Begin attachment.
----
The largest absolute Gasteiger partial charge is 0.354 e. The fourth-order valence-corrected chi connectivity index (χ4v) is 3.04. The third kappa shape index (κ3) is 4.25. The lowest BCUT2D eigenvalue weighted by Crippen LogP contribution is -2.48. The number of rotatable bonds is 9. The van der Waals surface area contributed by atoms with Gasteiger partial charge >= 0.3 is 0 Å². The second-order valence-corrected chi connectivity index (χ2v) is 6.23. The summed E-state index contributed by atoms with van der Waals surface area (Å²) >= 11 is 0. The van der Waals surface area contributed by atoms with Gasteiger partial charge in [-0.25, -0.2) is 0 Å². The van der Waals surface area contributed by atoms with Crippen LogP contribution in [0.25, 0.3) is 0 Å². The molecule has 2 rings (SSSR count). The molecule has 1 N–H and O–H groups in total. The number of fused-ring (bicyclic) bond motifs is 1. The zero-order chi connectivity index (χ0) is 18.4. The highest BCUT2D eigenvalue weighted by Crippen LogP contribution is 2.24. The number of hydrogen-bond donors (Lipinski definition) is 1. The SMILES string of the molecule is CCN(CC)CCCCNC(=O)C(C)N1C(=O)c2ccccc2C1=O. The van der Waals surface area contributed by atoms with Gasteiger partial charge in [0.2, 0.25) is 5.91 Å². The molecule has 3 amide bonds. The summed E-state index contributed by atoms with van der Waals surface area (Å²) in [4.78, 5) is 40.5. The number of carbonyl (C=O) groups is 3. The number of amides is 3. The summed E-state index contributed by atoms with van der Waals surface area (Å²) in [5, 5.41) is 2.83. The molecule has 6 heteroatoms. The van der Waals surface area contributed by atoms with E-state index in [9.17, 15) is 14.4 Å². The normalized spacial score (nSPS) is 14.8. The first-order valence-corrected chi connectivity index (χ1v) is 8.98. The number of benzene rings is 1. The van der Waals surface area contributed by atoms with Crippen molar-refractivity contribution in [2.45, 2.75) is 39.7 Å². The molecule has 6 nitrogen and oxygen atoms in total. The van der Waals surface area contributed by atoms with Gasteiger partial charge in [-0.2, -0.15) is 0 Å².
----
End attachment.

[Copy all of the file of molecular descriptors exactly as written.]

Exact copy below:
The largest absolute Gasteiger partial charge is 0.354 e. The fourth-order valence-corrected chi connectivity index (χ4v) is 3.04. The third kappa shape index (κ3) is 4.25. The lowest BCUT2D eigenvalue weighted by Crippen LogP contribution is -2.48. The number of rotatable bonds is 9. The van der Waals surface area contributed by atoms with Gasteiger partial charge >= 0.3 is 0 Å². The second-order valence-corrected chi connectivity index (χ2v) is 6.23. The summed E-state index contributed by atoms with van der Waals surface area (Å²) >= 11 is 0. The van der Waals surface area contributed by atoms with Gasteiger partial charge in [-0.25, -0.2) is 0 Å². The van der Waals surface area contributed by atoms with Crippen LogP contribution in [0.25, 0.3) is 0 Å². The molecule has 2 rings (SSSR count). The molecule has 1 N–H and O–H groups in total. The number of fused-ring (bicyclic) bond motifs is 1. The zero-order chi connectivity index (χ0) is 18.4. The highest BCUT2D eigenvalue weighted by Crippen LogP contribution is 2.24. The number of hydrogen-bond donors (Lipinski definition) is 1. The SMILES string of the molecule is CCN(CC)CCCCNC(=O)C(C)N1C(=O)c2ccccc2C1=O. The van der Waals surface area contributed by atoms with Gasteiger partial charge in [0.2, 0.25) is 5.91 Å². The molecule has 3 amide bonds. The summed E-state index contributed by atoms with van der Waals surface area (Å²) in [4.78, 5) is 40.5. The number of carbonyl (C=O) groups is 3. The number of amides is 3. The summed E-state index contributed by atoms with van der Waals surface area (Å²) in [5, 5.41) is 2.83. The molecule has 6 heteroatoms. The van der Waals surface area contributed by atoms with E-state index in [9.17, 15) is 14.4 Å². The normalized spacial score (nSPS) is 14.8. The first-order valence-corrected chi connectivity index (χ1v) is 8.98. The number of benzene rings is 1. The van der Waals surface area contributed by atoms with Crippen molar-refractivity contribution in [2.45, 2.75) is 39.7 Å². The molecule has 6 nitrogen and oxygen atoms in total. The van der Waals surface area contributed by atoms with Gasteiger partial charge in [-0.2, -0.15) is 0 Å².